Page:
MCA president Datuk Seri Dr Chua Soi Lek could end his deputy's challenge for his post two months before the party's election at an extraordinary general meeting (EGM) on October 20, reflecting the ruling Barisan Nasional's (BN) reluctance for renewal despite heavy
losses in Election 2013.
Dr Chua's faction, comprising at least half of the 2,400 central delegates, is expected to support a resolution to "censure" Datuk Seri Liow Tiong Lai for refusing to accept the party's collective decisions and directly dent his chances of taking on his boss, who has kept mum about keeping his post.
The same resolution also noted that not only has Liow failed in his duties as general election preparation committee chief, but also that his recent actions had caused infighting and tarnished the party's image.
This was one of the four resolutions set out for the EGM. The other three were to accept government posts at various levels, overturning MCA's earlier stand of not taking up any government posts because it fared badly in the 13th general election.
At the May 5 national polls, the senior BN Chinese party only managed to win seven out of 37 federal seats and 11 out of 90 state seats it contested.
In contrast, Liow, who fell out with Dr Chua early this month after openly calling his boss a "dictator" and "spin doctor", is said by party insiders to have the support of about 30% of the central delegates.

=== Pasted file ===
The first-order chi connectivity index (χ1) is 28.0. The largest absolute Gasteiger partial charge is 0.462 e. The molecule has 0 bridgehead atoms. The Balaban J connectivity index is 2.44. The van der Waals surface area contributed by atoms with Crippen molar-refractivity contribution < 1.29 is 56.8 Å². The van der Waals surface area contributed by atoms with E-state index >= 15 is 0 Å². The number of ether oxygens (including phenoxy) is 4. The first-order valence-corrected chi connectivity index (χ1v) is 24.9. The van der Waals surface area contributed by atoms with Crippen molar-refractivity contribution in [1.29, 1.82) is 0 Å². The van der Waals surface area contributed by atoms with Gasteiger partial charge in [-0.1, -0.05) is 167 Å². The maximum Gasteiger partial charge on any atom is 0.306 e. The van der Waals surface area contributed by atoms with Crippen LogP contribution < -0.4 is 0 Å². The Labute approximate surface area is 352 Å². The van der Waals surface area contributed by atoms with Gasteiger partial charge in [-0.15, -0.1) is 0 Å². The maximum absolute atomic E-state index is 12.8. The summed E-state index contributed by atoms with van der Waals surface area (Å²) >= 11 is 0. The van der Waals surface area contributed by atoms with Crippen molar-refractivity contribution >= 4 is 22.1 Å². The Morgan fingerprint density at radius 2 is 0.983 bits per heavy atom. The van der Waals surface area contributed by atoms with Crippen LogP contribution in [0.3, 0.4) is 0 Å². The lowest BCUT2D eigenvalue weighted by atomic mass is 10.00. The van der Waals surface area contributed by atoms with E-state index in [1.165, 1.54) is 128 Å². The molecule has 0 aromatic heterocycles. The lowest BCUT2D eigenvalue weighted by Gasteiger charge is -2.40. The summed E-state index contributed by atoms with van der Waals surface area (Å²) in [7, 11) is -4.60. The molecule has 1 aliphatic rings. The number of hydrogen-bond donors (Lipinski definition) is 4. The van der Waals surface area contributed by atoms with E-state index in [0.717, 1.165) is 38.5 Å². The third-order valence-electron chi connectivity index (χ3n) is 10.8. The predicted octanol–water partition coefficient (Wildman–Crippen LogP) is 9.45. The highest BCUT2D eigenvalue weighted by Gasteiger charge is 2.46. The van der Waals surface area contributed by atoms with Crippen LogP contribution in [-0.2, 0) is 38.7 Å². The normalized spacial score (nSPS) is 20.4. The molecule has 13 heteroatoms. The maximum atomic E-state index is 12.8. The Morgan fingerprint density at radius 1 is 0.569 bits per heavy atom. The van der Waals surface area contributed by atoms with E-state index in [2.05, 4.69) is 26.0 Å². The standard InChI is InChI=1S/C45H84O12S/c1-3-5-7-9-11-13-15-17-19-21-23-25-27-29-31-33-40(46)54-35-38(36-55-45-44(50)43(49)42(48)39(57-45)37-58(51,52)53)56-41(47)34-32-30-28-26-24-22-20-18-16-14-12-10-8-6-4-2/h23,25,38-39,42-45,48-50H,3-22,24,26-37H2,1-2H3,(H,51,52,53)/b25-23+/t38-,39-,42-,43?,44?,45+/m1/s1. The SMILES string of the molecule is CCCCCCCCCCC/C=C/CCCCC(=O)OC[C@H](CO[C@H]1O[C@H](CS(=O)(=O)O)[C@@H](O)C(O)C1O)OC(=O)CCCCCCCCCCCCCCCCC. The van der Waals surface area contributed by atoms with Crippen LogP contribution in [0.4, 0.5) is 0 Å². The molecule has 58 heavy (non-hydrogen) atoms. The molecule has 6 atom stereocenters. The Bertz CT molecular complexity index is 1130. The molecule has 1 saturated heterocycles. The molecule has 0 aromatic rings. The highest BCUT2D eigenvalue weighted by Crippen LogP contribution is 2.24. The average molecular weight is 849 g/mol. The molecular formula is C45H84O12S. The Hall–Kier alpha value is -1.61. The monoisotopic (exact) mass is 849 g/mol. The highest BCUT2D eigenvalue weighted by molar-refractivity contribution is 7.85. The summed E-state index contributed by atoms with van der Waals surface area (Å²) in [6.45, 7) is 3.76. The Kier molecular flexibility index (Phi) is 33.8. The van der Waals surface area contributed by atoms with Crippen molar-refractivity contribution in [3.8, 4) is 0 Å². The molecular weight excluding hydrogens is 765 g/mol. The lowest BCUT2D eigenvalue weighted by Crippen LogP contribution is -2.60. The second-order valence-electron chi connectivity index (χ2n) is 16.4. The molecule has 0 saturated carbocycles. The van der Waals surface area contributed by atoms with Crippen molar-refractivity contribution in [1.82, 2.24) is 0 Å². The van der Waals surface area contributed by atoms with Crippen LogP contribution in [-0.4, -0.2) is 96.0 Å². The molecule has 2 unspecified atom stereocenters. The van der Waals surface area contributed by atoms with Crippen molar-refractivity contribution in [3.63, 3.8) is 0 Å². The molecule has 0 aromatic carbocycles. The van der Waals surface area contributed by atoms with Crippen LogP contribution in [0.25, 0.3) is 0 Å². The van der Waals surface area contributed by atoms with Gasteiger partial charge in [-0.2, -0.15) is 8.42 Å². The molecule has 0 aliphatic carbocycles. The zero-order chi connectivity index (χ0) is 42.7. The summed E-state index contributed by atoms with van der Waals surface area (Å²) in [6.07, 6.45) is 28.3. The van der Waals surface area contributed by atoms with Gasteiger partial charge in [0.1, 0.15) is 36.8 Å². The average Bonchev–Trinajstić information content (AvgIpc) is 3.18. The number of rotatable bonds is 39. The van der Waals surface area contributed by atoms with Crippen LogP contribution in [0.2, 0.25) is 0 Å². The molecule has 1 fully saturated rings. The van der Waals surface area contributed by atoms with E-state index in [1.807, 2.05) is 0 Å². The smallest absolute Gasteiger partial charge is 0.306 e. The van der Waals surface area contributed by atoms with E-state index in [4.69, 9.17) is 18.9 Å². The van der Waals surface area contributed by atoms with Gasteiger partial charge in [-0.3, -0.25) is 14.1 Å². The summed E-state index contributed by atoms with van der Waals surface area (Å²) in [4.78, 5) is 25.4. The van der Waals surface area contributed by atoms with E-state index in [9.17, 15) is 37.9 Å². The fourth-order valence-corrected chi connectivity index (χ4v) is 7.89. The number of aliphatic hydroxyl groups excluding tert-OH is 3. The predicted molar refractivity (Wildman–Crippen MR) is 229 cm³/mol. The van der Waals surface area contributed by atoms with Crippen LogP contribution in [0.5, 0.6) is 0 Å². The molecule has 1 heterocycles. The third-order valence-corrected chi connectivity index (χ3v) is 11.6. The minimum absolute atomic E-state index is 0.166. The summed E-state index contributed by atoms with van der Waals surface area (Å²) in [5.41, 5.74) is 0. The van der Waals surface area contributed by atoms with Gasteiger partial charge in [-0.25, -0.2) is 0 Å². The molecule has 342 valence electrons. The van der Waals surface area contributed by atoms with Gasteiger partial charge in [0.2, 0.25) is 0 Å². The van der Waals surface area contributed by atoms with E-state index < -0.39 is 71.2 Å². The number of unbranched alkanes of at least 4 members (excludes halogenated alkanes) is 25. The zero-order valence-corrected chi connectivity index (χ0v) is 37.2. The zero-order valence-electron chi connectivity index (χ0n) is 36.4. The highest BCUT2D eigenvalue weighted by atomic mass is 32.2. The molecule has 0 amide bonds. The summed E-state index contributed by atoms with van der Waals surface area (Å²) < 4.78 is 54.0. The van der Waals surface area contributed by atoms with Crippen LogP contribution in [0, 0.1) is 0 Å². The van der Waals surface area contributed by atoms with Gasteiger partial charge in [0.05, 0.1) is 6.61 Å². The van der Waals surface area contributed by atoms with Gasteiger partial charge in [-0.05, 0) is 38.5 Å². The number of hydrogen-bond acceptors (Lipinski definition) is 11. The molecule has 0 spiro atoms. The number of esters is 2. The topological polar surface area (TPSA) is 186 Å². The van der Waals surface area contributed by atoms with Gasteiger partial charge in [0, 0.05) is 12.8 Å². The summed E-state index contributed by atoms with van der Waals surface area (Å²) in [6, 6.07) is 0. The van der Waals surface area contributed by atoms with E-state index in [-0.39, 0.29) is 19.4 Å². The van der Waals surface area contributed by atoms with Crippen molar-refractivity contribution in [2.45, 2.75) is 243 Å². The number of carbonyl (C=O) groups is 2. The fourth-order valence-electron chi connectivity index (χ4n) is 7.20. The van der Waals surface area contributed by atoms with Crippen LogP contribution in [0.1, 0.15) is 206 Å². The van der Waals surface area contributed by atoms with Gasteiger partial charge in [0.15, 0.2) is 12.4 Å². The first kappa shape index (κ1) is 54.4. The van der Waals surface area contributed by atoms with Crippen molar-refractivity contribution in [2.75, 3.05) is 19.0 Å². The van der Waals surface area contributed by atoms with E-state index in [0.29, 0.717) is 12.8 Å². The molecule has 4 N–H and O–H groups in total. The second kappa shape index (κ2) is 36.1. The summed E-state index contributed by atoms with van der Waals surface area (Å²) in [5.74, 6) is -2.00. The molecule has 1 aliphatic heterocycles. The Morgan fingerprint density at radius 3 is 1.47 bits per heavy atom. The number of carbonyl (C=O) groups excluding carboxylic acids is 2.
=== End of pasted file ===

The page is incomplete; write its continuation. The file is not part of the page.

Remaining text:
Many who had initially leaned towards Liow were said to shying away after news of the EGM broke.
Apart from some divisional leaders in his own state of Pahang and the Klang Valley, no other leaders have openly come out to state their support for Liow, unlike Dr Chua who has had leaders from Johor and Perak, two states with the highest number of central delegates, pledging their support.
There was talk that Liow has the backing of current Youth chief Datuk Dr Wee Ka Siong and those who are not aligned to Dr Chua, but the numbers are too small and fractured to make a difference.
"Their power base has been diluted, compared to Dr Chua who has always been a grassroots man and many owe him their current positions," said a division leader.
If the party's delegates vote for the resolution, Liow, a former health minister, is very likely to face disciplinary action which will either see him suspended or, worse, sacked.
"It will be quite tough for him... if Liow is censured, he is finished," political analyst Khoo Kay Peng told The Malaysian Insider.
Central committee member Datuk Ti Lian Ker said delegates will consider many factors before making up their minds.
"Our delegates nowadays are no longer tied to the wishes of division chiefs or caidan (menu). They are very independent minded," he said.
Predictably, Liow has cried foul over this latest move, saying that the censure was "revenge" against him and his supporters for attempting to call an earlier EGM to reverse the powerful central committee's decision on Datuk Tee Siew Keong.
Tee, a staunch supporter of Dr Chua, had his three-year suspension, imposed for taking up a government post, lifted by the committee on September 5.
Liow's faction plans for the EGM did not materialise due to legal problems. - October 5, 2013.